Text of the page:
Ulric B. and Evelyn L. Bray Social Sciences Seminar
Abstract: Privacy regulations in online markets have ramped up in recent years, as typified by government regulation, such as the California Consumer Privacy Act (CCPA) of 2020, which allowed internet users in California to "opt-out" of behavioral tracking; as well as firm-level initiatives such as the banning of third-party cookies by major internet browsers, including Apple's Safari and (in 2022) Google's Chrome. Using fine-grained data from Yahoo, we estimate a structural model of bidding among Demand-Side Plat- forms (DSPs) for different types of users. Using the estimates, we simulate the counterfactual effects of expanding privacy regulations, in particular banning third-party cookies by browsers. While, as expected, such a ban would reduce publisher revenue substantially, by around 30%, it also shifts business to larger DSPs. In addition, we also consider the scenario where, in the aforementioned ban, there exists an advantaged DSP which possesses proprietary first-party information on users.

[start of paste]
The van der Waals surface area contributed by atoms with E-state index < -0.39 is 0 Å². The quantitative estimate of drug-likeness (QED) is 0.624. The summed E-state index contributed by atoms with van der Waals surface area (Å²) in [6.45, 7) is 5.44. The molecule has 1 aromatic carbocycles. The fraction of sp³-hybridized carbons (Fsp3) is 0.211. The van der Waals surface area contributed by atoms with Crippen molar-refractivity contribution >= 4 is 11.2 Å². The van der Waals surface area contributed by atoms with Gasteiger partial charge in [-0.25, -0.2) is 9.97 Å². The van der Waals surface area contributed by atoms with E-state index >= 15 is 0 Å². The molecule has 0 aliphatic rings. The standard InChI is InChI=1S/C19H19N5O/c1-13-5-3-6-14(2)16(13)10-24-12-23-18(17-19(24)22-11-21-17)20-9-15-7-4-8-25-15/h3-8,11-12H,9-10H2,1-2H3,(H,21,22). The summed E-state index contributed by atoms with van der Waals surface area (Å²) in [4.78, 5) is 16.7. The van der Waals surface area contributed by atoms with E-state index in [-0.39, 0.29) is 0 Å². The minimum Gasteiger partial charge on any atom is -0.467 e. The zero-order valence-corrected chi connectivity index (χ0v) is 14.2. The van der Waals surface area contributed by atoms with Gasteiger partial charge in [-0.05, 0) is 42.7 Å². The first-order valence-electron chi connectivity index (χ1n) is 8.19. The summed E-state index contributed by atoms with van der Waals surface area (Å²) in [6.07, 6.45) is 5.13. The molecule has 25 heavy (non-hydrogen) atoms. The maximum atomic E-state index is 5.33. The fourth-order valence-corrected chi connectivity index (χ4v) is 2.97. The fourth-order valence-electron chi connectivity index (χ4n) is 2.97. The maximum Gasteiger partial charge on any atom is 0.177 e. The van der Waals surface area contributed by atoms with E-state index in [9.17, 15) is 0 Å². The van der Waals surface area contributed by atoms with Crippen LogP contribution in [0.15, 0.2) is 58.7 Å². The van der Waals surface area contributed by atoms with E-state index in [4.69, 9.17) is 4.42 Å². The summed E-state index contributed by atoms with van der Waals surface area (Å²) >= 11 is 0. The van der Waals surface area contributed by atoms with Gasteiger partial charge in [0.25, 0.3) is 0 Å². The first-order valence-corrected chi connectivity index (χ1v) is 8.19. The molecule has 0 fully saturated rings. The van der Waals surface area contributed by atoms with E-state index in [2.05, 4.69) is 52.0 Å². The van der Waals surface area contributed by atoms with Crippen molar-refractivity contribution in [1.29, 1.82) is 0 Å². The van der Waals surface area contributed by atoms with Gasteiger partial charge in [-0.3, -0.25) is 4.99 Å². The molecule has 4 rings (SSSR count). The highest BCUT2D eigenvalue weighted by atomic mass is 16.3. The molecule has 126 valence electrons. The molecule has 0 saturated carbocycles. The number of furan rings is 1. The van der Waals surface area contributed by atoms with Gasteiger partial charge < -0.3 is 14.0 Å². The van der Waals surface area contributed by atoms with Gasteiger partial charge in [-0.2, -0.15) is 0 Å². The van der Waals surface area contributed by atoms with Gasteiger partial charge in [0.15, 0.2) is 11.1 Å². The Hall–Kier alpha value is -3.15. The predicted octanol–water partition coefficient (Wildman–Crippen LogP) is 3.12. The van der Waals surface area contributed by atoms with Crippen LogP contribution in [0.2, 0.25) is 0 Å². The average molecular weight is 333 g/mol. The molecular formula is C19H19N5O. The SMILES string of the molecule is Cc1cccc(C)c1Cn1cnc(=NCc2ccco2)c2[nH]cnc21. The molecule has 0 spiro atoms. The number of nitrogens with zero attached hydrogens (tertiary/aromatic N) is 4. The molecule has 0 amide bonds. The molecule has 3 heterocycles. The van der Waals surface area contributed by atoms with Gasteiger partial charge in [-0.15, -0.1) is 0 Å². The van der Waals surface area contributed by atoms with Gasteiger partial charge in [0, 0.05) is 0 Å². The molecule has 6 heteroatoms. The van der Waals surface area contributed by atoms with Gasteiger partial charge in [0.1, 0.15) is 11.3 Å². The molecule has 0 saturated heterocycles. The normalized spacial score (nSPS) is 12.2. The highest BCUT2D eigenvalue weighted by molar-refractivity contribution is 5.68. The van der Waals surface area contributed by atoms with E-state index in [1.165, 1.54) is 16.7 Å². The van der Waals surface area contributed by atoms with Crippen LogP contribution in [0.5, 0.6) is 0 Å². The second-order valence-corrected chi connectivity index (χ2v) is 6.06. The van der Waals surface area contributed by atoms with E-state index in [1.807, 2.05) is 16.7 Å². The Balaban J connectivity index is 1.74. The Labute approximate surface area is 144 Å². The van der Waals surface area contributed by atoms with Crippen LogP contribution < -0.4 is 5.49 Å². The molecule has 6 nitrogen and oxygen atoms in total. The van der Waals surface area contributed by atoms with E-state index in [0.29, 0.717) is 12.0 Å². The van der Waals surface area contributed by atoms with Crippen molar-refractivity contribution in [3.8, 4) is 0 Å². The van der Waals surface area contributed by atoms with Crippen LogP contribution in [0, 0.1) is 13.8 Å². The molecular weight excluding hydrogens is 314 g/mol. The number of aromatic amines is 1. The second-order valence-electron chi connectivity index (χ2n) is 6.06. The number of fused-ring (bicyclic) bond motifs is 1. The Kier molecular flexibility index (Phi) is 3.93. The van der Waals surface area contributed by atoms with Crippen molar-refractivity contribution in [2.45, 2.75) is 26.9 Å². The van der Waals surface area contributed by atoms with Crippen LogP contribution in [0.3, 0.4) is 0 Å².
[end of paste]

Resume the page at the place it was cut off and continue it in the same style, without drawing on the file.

Written with Matt Shum and Miguel Alcobendas.
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